image via @MyNameIsJessamyn
Sadly, we’re still at a point where we need photographic reminders that yoga is for every body. The good news, however, is there are some folks out there who are dead set on proving it. Thanks to Instagram (thanking Instagram? this won’t happen often), images of yogis with bodies of all shapes and sizes are flooding the Internet, challenging what a typical “yoga body” looks like, or at least what we’ve been told it looks like based on magazines, advertisements and even some of yoga’s top/famous teachers.
When we say yoga is for everybody do we really mean every body?
image via @biggalyoga
We’ve posted about body-positive yogis taking to Insta to make a statement. As the website TakePart points out:
“The hashtags being used on Instagram vary—plus-size yoga, curvy yoga, fat yoga—but the accompanying images of women striking a pose send the same clear message: There is no one typical yoga body.”
And this may be the most important message of all. It’s not about, hey, I have a larger body, look what I can do! It’s more like, hey I have a larger body, and it’s a yoga body, too.
image via @supportiveyoga
Since Instagram’s yoga stars tend to be of the thin, white ilk, a few capitalizing on their popularity with lucrative book deals, it’s refreshing to see a rise of diversity on the social media scene. Jessamyn Stanley, a yoga teacher and writer from North Carolina, has become somewhat of a sensation amassing over 87,000 followers on Instagram (@MyNameIsJessamyn). A self-described “fat femme” body positive advocate, Jessamyn has made news recently for her yoga photos and body-loving message.
“I think it’s intimidating [to see the ‘typical yoga body’ at the front of the class],” she told New York Magazine. “It creates more of an aspirational experience as opposed to an inspirational one. It doesn’t actually elicit what yoga should give people. The whole point of this practice is to burn away the parts of our lives that are built up over the years that don’t matter, and to burn that away to who you truly are.”
image via @MyNameIsJessamyn
Jessamyn shares photos of her own yoga practice to counter the thought that yoga is only for lean and bendy bodies. Due to the nature of the Internet, and the world, she offers advice to those who might feel self-conscious about their bodies and their weight.
“I get emails from people all the time and they say, ‘I’m worried that people are going to be staring at me,’ and I’m always like, ‘They ARE going to be staring at you,’ ” she told NYmag. “That’s just the reality of it. We live in a society where we are trained to think that being overweight is wrong, so people are going to stare at you. They’re going to have ideas about you. The only thing that you can control is your reaction to that.”
As we know, but sometimes forget, yoga isn’t only about asana. And yet, asana is the most visually popular form of yoga, and the most distinct way to portray the practice. Obviously you don’t need to post photos of yourself on Instagram to be body-positive, no matter what size or shape you are, or how many arm balances you can do. The important thing, and what we feel Jessamyn is trying to convey in her public posting, is that “yoga body” does not need to have a single definition, except perhaps that it is just that, a body that does yoga.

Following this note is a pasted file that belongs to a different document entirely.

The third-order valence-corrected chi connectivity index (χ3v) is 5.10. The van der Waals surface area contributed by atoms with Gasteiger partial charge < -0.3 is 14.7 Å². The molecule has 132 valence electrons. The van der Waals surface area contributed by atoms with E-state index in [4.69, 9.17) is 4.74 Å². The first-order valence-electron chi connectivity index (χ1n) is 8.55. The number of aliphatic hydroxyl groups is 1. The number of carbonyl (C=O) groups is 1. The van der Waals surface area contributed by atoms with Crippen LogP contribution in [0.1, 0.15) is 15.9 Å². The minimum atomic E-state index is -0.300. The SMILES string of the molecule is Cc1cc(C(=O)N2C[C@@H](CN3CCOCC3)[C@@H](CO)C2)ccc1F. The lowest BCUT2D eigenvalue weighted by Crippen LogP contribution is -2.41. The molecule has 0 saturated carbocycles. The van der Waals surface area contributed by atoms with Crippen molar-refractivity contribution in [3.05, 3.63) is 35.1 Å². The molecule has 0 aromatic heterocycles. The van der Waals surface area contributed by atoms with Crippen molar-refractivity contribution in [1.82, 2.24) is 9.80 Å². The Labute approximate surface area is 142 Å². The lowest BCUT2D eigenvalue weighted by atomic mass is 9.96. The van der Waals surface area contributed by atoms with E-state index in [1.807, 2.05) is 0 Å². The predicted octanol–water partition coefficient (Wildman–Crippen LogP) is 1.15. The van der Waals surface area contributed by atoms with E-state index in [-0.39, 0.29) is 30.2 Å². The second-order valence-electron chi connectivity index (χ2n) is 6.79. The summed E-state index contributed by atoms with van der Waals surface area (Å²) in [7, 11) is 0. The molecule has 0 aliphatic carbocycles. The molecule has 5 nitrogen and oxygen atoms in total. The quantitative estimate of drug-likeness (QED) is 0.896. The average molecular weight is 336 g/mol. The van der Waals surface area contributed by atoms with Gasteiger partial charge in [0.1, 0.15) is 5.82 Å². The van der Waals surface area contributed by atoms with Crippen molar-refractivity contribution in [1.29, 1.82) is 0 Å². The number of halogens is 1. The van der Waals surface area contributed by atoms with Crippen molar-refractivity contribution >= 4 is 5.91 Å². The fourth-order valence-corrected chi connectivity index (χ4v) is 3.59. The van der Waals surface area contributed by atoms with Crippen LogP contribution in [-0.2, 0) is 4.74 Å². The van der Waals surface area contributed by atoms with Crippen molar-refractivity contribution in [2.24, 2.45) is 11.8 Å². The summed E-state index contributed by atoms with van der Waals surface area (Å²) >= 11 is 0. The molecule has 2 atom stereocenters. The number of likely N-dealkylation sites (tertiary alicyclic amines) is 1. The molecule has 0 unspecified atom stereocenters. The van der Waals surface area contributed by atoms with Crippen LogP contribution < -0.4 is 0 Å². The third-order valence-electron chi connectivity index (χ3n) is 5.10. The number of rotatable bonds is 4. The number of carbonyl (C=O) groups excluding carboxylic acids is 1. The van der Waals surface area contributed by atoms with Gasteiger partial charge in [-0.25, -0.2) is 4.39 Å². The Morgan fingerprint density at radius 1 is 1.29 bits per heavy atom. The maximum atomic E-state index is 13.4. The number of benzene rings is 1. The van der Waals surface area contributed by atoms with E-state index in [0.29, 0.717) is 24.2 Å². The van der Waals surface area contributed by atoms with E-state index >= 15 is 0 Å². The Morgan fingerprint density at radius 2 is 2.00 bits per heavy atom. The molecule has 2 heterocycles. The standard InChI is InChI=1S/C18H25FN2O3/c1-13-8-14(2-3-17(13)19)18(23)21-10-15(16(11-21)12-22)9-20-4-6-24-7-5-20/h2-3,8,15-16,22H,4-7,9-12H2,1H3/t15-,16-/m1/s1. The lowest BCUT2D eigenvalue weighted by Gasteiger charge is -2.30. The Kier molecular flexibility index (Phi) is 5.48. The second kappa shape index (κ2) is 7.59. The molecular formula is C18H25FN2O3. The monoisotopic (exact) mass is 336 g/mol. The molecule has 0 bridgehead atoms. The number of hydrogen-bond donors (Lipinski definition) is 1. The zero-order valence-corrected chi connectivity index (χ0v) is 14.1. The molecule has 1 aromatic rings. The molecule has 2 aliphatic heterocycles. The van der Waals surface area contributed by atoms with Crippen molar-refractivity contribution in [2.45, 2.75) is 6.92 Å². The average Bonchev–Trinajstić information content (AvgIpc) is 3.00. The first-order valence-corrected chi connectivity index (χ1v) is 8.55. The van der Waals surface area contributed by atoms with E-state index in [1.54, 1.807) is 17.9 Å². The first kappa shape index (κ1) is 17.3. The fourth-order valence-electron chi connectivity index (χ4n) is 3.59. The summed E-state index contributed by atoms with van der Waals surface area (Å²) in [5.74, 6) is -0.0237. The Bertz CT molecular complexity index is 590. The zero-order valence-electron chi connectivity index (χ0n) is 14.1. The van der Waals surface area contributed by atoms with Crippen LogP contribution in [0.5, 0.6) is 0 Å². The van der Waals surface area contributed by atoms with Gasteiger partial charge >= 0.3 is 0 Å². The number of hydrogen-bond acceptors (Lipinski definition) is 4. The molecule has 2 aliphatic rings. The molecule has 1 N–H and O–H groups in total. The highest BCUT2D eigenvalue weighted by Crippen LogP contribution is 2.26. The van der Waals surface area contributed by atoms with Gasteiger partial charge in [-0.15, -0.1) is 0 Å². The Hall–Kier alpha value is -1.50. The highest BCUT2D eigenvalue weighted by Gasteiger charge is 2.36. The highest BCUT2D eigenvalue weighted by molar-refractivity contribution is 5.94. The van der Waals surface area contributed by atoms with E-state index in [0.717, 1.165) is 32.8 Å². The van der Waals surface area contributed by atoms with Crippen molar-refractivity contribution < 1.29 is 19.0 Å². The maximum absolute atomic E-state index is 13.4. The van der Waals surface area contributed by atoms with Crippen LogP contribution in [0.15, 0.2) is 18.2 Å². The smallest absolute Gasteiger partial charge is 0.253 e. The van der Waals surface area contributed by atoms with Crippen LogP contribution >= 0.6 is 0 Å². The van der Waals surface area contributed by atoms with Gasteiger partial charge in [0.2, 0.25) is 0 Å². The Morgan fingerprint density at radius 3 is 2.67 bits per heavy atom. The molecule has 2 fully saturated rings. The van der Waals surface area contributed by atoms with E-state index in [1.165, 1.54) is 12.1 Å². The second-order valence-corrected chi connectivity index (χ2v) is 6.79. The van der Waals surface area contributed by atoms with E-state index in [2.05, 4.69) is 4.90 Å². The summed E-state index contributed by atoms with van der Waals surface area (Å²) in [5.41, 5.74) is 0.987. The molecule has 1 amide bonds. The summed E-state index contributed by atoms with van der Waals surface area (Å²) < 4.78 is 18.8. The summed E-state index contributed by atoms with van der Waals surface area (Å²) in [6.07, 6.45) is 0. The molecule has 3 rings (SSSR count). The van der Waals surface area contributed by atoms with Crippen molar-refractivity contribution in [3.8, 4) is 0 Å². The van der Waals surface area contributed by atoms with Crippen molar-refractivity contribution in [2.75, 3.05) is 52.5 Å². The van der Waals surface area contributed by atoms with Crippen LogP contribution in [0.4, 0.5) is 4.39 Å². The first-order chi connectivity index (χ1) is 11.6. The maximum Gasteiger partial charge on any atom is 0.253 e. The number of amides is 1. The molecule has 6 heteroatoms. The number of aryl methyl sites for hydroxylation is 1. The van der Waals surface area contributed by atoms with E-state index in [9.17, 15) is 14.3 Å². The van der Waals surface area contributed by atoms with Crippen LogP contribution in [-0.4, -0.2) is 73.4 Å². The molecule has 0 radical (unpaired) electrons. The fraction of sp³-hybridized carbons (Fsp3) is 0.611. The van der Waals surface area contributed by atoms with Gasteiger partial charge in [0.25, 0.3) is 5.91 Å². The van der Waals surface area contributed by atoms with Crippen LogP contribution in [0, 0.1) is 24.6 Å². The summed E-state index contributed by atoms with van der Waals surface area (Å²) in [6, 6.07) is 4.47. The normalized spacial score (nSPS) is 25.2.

“Yoga for everyone,” or every body, may seem like a no-brainer we can all agree on. This commenter via TakePart shows how far we’ve come and how far we have to go:
Jan Hedden: Several years ago, when I weighed 175 (about 25 lbs overweight for my height) I was told by a yoga instructor in an upscale gym that she didn’t think “this was the right class for me” even though I could accomplish each pose with as much ability as any other novice in the class. Years later, and much heavier, I discovered a local studio whose owner is certified in “curvy yoga.” I started practicing again, and discovered what amazing things my body could do when I wasn’t being made to feel ashamed of it.
PS. If you’re interested in learning more or becoming a curvy-informed yoga teacher, there are several places to start. Here are a few:
- Curvy Yoga – training program created by Anna Guest-Jelley
- Yoga For All – training with Amber Karnes, founder Body Positive Yoga & Dianne Bondy, founder Yoga For All
- Body Positive Yoga Home Practice Kit
- Yogasteya – online yoga classes for all body shapes, sizes, and abilities
- Yoga and Body Image: 25 Personal Stories About Beauty, Bravery & Loving Your Body – book by Melanie Klein and Anna Guest-Jelley
- Yoga and Body Image Coalition
- Accessible Yoga Conference – September 12-13, 2015
- Headstanding Yoga Dog Poised To Take Over Instagram
- Body Positive Yogis Make a Statement on Instagram
- The Struggle Of The Black Yogi
- First Ever Accessible Yoga Conference Sheds Light on Adaptive Yoga For Everyone
- Seattle Yoga Studio Aims to Embrace Diversity with Accessible, Inclusive, LGBTQ-Friendly Environment